The Glory, the Human and the Mother: A Cartography (2017) 0:17:00
Wanderings, speculations, and observations in search of the vestiges of three monuments in Eastern Anatolia, Georgia, and Armenia. Oscillating between archival materials and documentation from the monuments’ sites, The glory, the human and the mother: a cartography follows and observes three different monuments which were built and later demolished, altered or repurposed, each as part of a separate nation-making project. Movements, objects, photographs, and fluxes of different materials seem to be repeating one another, images lose their author and every picture can be read in relation to the hitherto visible or an anticipation of the forthcoming.
Sanaz Sohrabi (Tehran.1988) works with experimental moving image, installation, and objects. Performing history via memory and animating the pace of memory through destabilizing the residual archives have been at the core of her research-based practice. Her work has been screened at Videonale 16 Bonn, Fiva 06 Buenos Aires (first prize for short film), Images festival 2017 Toronto, Halifax Independent Filmmakers Festival 2017, and Transart Triennale 16 Berlin, among others. She holds a BFA from the University of Tehran and an MFA from the School of the Art Institute of Chicago. She is currently a PhD student at the Center for Interdisciplinary Studies in Society and Culture at the Concordia University, Montreal.
Biographies and Synopsys, Part 2: Media Library
m* of Bethlehem (2003) 0:21:00
‘m* of Bethlehem’ is a video map that compares contemporary Bethlehem with a map of the city from 1973; this, alongside a selection of other films depict the everyday and overlooked, often where the personal, political and social converge.
Brooklyn-based Ayreen Anastas was born in Bethlehem, Palestine. She uses text, film, video, audio and the internet to create work that focuses on legal and discursive shifts around differing notions of security and the subsequent effects on everyday life. Anastas is one of the organizers of the 16 Beaver group, an artist community that functions as a social and collaborative space on 16 Beaver street in downtown Manhattan, where the group hosts panel discussions, film series, artist talks, radio recordings, reading groups and more.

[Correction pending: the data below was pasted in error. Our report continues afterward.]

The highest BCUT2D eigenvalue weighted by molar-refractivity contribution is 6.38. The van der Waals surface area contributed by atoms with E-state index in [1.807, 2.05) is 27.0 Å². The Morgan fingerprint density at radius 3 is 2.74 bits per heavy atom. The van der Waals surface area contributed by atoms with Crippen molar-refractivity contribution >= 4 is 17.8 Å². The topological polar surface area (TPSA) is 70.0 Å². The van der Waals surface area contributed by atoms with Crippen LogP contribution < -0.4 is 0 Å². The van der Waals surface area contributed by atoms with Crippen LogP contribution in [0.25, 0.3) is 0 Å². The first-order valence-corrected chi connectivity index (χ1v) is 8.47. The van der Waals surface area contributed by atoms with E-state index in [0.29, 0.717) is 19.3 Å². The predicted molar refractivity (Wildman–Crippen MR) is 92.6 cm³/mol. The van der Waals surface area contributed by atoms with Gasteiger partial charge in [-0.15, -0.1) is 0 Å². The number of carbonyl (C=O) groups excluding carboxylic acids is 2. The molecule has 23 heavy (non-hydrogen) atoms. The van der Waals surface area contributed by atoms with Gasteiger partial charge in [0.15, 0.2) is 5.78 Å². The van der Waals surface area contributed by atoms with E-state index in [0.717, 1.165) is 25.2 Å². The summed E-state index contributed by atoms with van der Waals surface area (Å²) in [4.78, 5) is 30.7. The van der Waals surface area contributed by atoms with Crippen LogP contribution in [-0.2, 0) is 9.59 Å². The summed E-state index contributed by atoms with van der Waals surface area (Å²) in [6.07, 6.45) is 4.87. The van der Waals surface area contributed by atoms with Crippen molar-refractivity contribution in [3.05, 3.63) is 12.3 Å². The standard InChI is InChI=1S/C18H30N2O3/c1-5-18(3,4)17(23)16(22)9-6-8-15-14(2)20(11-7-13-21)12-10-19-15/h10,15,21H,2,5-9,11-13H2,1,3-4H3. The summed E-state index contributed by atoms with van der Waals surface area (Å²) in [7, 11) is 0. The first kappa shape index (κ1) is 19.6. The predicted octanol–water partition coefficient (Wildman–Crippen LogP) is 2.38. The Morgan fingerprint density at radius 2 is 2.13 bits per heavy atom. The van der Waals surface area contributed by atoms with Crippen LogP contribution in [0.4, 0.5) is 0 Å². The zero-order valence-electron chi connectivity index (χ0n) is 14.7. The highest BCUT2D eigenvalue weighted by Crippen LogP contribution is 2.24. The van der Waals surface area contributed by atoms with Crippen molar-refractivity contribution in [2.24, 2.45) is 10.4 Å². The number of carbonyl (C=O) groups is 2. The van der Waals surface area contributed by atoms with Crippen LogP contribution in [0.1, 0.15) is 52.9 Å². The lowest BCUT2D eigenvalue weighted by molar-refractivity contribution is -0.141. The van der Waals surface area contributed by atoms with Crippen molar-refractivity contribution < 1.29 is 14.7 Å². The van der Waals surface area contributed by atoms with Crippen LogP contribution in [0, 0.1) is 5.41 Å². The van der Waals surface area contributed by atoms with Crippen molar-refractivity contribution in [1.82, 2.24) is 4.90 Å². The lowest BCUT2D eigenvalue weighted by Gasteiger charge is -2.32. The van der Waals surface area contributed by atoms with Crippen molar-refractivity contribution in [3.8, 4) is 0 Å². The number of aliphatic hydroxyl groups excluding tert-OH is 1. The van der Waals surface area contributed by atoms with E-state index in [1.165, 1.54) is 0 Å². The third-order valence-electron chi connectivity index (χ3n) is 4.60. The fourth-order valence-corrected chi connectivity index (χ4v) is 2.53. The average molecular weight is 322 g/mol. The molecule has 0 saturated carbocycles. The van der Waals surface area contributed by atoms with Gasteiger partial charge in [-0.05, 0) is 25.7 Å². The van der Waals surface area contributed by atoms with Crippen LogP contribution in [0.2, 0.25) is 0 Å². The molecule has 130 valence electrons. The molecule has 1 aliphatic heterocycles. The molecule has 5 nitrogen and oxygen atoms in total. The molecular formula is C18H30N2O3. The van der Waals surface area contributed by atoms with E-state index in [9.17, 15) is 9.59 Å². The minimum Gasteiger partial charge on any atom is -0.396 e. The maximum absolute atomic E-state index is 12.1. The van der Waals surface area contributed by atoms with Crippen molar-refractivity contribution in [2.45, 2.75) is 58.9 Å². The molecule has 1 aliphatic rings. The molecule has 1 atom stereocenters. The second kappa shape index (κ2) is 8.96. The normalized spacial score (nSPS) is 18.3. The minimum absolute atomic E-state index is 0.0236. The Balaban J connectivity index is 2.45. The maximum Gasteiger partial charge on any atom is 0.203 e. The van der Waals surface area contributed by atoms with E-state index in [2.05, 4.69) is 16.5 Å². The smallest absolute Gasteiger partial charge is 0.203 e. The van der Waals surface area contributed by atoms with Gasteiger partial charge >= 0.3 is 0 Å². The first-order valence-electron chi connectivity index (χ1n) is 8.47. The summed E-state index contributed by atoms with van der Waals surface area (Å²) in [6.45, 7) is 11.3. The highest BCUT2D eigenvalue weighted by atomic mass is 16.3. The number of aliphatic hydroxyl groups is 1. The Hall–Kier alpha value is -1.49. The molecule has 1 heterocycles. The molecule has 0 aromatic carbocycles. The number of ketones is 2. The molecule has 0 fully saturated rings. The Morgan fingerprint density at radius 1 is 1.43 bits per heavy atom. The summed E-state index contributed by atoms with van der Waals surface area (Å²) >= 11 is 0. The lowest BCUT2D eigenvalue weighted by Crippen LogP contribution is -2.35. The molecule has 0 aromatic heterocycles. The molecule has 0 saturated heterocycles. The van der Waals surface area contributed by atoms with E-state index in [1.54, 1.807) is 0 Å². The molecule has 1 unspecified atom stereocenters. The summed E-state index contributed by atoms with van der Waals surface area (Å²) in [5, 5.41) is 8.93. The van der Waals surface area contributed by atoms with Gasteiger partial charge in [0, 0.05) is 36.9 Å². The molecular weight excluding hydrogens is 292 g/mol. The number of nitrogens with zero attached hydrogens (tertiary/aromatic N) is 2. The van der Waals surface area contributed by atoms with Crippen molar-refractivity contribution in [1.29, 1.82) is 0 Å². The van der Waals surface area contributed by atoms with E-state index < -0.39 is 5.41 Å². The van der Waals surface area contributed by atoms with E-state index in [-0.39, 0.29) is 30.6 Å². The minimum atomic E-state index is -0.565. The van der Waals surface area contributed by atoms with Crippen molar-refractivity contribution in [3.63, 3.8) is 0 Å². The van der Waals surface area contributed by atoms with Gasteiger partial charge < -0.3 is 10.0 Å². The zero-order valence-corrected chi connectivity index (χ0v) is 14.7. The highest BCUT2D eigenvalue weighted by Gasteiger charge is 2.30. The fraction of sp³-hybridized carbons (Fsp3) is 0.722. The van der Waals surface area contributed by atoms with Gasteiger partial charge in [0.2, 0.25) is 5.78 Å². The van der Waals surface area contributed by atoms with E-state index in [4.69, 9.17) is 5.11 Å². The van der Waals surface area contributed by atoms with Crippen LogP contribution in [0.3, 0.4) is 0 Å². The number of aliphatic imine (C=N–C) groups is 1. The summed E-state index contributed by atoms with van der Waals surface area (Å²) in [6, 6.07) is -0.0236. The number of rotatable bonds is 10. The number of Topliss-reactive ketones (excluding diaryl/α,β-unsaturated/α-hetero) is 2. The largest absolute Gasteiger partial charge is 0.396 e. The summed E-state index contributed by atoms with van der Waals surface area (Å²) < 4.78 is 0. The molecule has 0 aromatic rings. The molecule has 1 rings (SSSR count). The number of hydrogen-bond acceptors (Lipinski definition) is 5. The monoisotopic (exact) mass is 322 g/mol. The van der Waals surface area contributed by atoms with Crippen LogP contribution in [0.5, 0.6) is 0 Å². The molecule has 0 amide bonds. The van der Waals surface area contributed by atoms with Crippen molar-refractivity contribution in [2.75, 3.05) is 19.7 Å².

La Estrella (2008-2010) 0:27:00
“La Estrella” is the story of a woman that we follow through her ascension on a scaffolding. We don’t know if this woman is a ghost, or a saint. Are we witnessing her martyrdom or her mystical journey?
Ninar Esber was born in 1971 in Beirut, Lebanon, and is a visual artist and writer. She left Lebanon in 1986 and settled in France. From 1995 to 2000 she studied at the École Nationale Supérieure d’Arts of Paris Cergy. Since the early 2000s, Ninar Esber has developed a protean and political artistic practice. Through performance, video, photography and sculpture, the artist points out the discriminations and inequalities that are generated by patriarchal systems. She pays particular attention to the status and role given to women in the Middle East, in Europe or elsewhere. She willingly lends her body to highlight the absurdity, hypocrisy, violence and injustice that women and so-called minorities are subjected to. Ninar Esber systematically instills a formal rift from these difficult subjects. She manipulates the seductive effects at play, stirs our curiosity, and encourages us to reflect upon our relations with others.